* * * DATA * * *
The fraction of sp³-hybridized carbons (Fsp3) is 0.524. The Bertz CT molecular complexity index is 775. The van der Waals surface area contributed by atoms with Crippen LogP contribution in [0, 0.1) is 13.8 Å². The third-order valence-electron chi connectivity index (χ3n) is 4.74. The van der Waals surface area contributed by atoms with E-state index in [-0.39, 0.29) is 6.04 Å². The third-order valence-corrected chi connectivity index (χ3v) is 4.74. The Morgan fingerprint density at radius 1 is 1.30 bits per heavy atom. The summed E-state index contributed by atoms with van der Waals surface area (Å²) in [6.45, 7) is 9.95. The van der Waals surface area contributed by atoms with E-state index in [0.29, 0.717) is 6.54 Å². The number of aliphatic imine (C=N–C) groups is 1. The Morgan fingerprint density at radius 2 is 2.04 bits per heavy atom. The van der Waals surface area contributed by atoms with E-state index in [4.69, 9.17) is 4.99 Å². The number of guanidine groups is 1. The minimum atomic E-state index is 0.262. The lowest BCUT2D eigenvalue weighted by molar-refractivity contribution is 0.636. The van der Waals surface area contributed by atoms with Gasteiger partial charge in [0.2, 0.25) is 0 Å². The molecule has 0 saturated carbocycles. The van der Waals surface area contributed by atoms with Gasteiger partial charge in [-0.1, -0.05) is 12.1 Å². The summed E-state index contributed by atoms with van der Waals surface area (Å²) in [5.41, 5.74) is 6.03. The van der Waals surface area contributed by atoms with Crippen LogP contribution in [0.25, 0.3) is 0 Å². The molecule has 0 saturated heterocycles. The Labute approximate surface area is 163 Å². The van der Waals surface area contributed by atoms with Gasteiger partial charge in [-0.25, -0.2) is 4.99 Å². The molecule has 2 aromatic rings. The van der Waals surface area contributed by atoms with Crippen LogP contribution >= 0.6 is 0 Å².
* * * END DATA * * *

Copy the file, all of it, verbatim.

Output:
The fraction of sp³-hybridized carbons (Fsp3) is 0.524. The Bertz CT molecular complexity index is 775. The van der Waals surface area contributed by atoms with Crippen LogP contribution in [0, 0.1) is 13.8 Å². The third-order valence-electron chi connectivity index (χ3n) is 4.74. The van der Waals surface area contributed by atoms with E-state index in [-0.39, 0.29) is 6.04 Å². The third-order valence-corrected chi connectivity index (χ3v) is 4.74. The Morgan fingerprint density at radius 1 is 1.30 bits per heavy atom. The summed E-state index contributed by atoms with van der Waals surface area (Å²) in [6.45, 7) is 9.95. The van der Waals surface area contributed by atoms with E-state index in [0.29, 0.717) is 6.54 Å². The number of aliphatic imine (C=N–C) groups is 1. The Morgan fingerprint density at radius 2 is 2.04 bits per heavy atom. The van der Waals surface area contributed by atoms with E-state index in [4.69, 9.17) is 4.99 Å². The number of guanidine groups is 1. The minimum atomic E-state index is 0.262. The lowest BCUT2D eigenvalue weighted by molar-refractivity contribution is 0.636. The van der Waals surface area contributed by atoms with Gasteiger partial charge in [0.2, 0.25) is 0 Å². The molecule has 0 saturated carbocycles. The van der Waals surface area contributed by atoms with Gasteiger partial charge in [-0.1, -0.05) is 12.1 Å². The summed E-state index contributed by atoms with van der Waals surface area (Å²) in [5.41, 5.74) is 6.03. The van der Waals surface area contributed by atoms with Crippen LogP contribution in [0.25, 0.3) is 0 Å². The molecule has 0 saturated heterocycles. The Labute approximate surface area is 163 Å². The van der Waals surface area contributed by atoms with Gasteiger partial charge in [-0.25, -0.2) is 4.99 Å². The molecule has 2 aromatic rings. The van der Waals surface area contributed by atoms with Crippen LogP contribution >= 0.6 is 0 Å².